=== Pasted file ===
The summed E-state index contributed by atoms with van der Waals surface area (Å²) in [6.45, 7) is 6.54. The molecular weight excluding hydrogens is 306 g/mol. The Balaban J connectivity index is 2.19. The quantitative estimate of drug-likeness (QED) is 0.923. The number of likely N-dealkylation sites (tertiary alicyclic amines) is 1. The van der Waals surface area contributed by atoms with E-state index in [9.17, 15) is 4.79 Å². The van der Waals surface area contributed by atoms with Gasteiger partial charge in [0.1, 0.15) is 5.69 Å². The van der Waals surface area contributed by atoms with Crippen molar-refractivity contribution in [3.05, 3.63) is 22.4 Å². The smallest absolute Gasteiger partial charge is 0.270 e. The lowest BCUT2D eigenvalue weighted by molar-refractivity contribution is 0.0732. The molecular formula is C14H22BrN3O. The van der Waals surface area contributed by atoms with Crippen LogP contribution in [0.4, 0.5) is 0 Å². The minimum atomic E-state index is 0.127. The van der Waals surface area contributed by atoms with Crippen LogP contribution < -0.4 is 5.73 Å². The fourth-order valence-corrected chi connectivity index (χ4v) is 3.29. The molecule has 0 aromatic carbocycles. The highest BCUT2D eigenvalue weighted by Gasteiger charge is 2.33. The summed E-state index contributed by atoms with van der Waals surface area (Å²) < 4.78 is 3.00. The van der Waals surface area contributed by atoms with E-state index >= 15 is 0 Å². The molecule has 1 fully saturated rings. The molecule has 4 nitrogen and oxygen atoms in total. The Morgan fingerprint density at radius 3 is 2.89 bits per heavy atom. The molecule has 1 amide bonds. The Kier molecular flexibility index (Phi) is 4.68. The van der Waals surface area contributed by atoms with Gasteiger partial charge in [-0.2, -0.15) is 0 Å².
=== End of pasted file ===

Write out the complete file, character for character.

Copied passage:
The summed E-state index contributed by atoms with van der Waals surface area (Å²) in [6.45, 7) is 6.54. The molecular weight excluding hydrogens is 306 g/mol. The Balaban J connectivity index is 2.19. The quantitative estimate of drug-likeness (QED) is 0.923. The number of likely N-dealkylation sites (tertiary alicyclic amines) is 1. The van der Waals surface area contributed by atoms with E-state index in [9.17, 15) is 4.79 Å². The van der Waals surface area contributed by atoms with Gasteiger partial charge in [0.1, 0.15) is 5.69 Å². The van der Waals surface area contributed by atoms with Crippen molar-refractivity contribution in [3.05, 3.63) is 22.4 Å². The smallest absolute Gasteiger partial charge is 0.270 e. The lowest BCUT2D eigenvalue weighted by molar-refractivity contribution is 0.0732. The molecular formula is C14H22BrN3O. The van der Waals surface area contributed by atoms with Crippen LogP contribution in [0.4, 0.5) is 0 Å². The minimum atomic E-state index is 0.127. The van der Waals surface area contributed by atoms with Crippen LogP contribution < -0.4 is 5.73 Å². The fourth-order valence-corrected chi connectivity index (χ4v) is 3.29. The molecule has 0 aromatic carbocycles. The highest BCUT2D eigenvalue weighted by Gasteiger charge is 2.33. The summed E-state index contributed by atoms with van der Waals surface area (Å²) < 4.78 is 3.00. The van der Waals surface area contributed by atoms with E-state index >= 15 is 0 Å². The molecule has 1 fully saturated rings. The molecule has 4 nitrogen and oxygen atoms in total. The Morgan fingerprint density at radius 3 is 2.89 bits per heavy atom. The molecule has 1 amide bonds. The Kier molecular flexibility index (Phi) is 4.68. The van der Waals surface area contributed by atoms with Gasteiger partial charge in [-0.2, -0.15) is 0 Å².